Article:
Modi’s Nepal agenda
- If Modi can induce Nepal leaders to firm up a democratic, federal and Republican Constitution in the stipulated time, his visit will be a success
Aug 2, 2014-Nepal poses a real challenge to Prime Minister Modi’s neighbourhood vision and diplomacy. In Bhutan he had far less sensitive and controversial issues to confront, but Nepal is in a different mould.
In Nepal, there are a number of such issues including the revision of 1950 Treaty, disputes on border demarcation and border management, flow of terrorists and fake Indian currency through Nepal, imbalanced trade and pending Nepali requests for transit and non-tarrif barriers, harnessing of Nepal’s hydropower potential and common water resources, funding Nepal’s developmental aspirations and facilitating Nepal’s transition into a federal, democratic Republic.
Most of these issues are mired into India’s bureaucratic mind-set and procedures, as also in Nepal’s penchant for distorting and politicising them. None of these issues are difficult to resolve but what vitiates them is the huge trust deficit built between India and Nepal over the past couple of decades and India’s failure to deliver fully and efficiently on the promises made. Modi’s aides and various governmental agencies must have been presenting copious briefs to him on how he should address these issues with his Nepali interlocutors.
Modi may be better advised to avoid getting into the nitty-gritty of these issues and instead take the bull of ‘trust and delivery deficit’ by horn. Bridging the trust deficit with Nepal and giving a clear and firm political direction for delivering on promises would make the best beginning for getting these issues duly resolved. Because if the core of trust deficit is not addressed then even agreements, including the one expected on power trade between the two countries, will not go very far.
There are several bilateral agreements, including the Mahakali Treaty and the one on Pancheswar multi-purpose hydro-power project, that remain dumped into diplomatic registers. Foreign Minister Sushma Swaraj’s visit to Nepal last month had infact made a right beginning in the direction of bridging the trust deficit. She promised Nepalese to review all bilateral agreements that have not moved on ground. She also promised to establish an India-Nepal Eminent Persons Group (EPG) to prepare a blue print for future cooperation and development between the two countries.
What Modi needs to do in Kathmandu is to give clear and powerful message that India is seriously and sincerely committed to reinforcing and expanding the unique relationship with Nepal. He should institutionalise the idea of EPG and make sure that the EPG is not stuffed by former diplomats and civil servants who, while in service, have made their respective contributions to box India-Nepal relationship into the frame that it is in today. Two sub-groups of EPG may be tasked to look specifically into the issues of hydro-power/water resource harnessing and border management that appear to be priority areas for the developmental visions of both India and Nepal. The EPG must work within a well-defined time frame and come with concrete action oriented recommendations. The Prime Ministers of both India and Nepal must commit their respective governments to be guided by these recommendations in their policies towards each other. Modi will also do well to assure his Nepalese counterparts that Indian officers and agencies will desist from attempting micro-management of Nepalese affairs and that the two governments will deal with each other at the highest political levels than being led by a diversity of stakeholders and vested interests that have been twisting and turning the bilateral relations.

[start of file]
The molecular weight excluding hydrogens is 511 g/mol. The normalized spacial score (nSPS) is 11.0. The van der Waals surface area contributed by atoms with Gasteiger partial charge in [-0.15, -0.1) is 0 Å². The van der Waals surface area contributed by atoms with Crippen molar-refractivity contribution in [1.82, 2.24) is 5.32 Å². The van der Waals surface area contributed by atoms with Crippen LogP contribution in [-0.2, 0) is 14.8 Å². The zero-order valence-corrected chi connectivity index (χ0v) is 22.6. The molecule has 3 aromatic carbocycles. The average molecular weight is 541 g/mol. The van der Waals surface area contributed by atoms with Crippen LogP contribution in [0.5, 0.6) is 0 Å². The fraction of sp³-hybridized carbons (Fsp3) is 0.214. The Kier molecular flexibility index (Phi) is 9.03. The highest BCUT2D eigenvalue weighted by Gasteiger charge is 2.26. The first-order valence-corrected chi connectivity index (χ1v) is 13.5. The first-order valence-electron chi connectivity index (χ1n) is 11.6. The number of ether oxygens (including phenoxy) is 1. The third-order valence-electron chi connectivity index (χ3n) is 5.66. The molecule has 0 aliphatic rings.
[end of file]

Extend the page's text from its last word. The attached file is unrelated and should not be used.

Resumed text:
Modi’s initiatives towards bridging the trust deficit with Nepal would depend a great deal on Nepal’s internal political stability and evolution. The principal question in this respect is of constitution making in Nepal. India must be creatively engaged in this process to the extent Nepal wants and welcomes, to ensure that Nepal soon gets a federal, democratic and Republican Constitution.
Modi has to guard against power lobbies within his own party who in league with their Nepali counterparts are trying to subvert the Constitutional process and asking for the revival of ‘Hindu Rastra’ and Monarchy in Nepal. Sushma’s dubious phrase of “durable democracy” rather than a “federal and democratic Republic” for Nepal has raised doubts about India’s commitment to the idea of a ‘New Nepal’. Heeding to these lobbies would amount to insulting the sacrifices made by the people of Nepal during the People’s Movement (Jan Andolan-II) of 2005-2006.
Nepal became a Hindu Rastra Constitutionally only in 1962, primarily to legitimize King Mahendra’s autocracy. Even without this constitutional provision, Nepal, like India, has been a predominately Hindu society and will remain so for ever. With the exception of two or three Kings, Monarchy does not have a glorious history in Nepal and since the death of King Tribhuwan in 1955, the Nepali Kings have done little to promote India’s genuine national interests. Monarchy’s contribution in nursing the anti-Indian streaks in Nepali nationalism since then has been rather notable. The Kings have used Nepal
as a renter state to feed their personal glory and prosperity and have done precious little to improve the lives of their Nepali subjects.
If Prime Minister Modi can propose bold initiatives for bridging the trust deficit between India and Nepal and induce Nepal leaders to firm up a democratic, federal and Republican Constitution in the stipulated time, his visit would turn out to be a remarkable success.
- S D Muni
Muni is Professor Emeritus, JNU, and Distinguished Fellow, IDSA
Published: 03-08-2014 09:34